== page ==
As the country celebrates the Fourth of July holiday with its typical fare of burgers and beer, fireworks and fun in the sun, I want to take a moment to share the words of one of great writers of American history.
Oh yes, there are so many — London, Fitzgerald, Whitman and Hemingway.
But, did you know that President Abraham Lincoln was an accomplished poet?
In this letter to a grief-stricken mother who’d lost her son in the Civil War, Lincoln delivers the most eloquent expression of sympathy and gratitude.
Washington, Nov. 21, 1864.
I have been shown in the files of the War Department a statement of the Adjutant General of Massachusetts that you are the mother of five sons who have died gloriously on the field of battle.
I feel how weak and fruitless must be any word of mine which should attempt to beguile you from the grief of a loss so overwhelming. But I cannot refrain from tendering you the consolation that may be found in the thanks of the Republic they died to save.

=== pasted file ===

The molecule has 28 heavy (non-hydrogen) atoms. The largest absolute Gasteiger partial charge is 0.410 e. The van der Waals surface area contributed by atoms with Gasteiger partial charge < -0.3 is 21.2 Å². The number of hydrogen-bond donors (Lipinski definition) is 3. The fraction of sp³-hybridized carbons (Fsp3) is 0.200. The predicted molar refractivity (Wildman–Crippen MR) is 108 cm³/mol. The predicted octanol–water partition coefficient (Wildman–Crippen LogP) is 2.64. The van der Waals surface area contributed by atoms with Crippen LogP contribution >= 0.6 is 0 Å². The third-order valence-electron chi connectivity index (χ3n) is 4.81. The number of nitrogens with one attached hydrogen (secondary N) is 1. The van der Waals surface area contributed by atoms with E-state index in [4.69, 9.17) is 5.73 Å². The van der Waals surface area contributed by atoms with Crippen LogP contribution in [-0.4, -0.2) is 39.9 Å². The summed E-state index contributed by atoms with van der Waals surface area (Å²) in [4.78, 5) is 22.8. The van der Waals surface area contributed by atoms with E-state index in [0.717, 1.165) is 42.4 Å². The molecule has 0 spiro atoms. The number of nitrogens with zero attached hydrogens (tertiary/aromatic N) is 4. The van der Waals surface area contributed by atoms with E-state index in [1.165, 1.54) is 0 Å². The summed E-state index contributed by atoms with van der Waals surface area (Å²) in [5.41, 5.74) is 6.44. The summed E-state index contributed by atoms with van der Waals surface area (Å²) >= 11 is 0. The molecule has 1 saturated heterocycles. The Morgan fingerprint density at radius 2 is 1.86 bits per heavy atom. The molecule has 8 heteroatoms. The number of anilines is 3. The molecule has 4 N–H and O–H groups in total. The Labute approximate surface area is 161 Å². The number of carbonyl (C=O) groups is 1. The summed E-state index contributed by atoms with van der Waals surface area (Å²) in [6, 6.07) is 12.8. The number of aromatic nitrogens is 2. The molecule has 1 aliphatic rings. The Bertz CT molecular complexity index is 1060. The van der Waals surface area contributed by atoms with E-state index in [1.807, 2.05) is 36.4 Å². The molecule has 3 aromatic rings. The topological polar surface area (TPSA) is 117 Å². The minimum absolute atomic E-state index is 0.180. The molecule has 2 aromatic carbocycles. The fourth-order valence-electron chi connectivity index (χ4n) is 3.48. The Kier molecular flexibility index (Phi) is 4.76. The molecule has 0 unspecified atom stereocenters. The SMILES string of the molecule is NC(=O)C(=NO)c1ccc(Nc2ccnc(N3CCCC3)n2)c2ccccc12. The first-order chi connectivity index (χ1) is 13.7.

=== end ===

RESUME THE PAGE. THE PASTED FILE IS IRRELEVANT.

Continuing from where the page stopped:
I pray that our Heavenly Father may assuage the anguish of your bereavement, and leave you only the cherished memory of the loved and lost, and the solemn pride that must be yours to have laid so costly a sacrifice upon the altar of freedom.
Yours, very sincerely and respectfully,
Such a beautifully written letter! It reminds me that we may be losing this treasured tradition of letter-writing.
Take a moment today to remember the sacrifices of the brave and loyal patriots who have delivered us this great nation.
And consider writing a brief letter of thanks, in your own hand, to a veteran or even a loved one — keeping an important writing tradition alive for another generation to come.
Kerri S. Mabee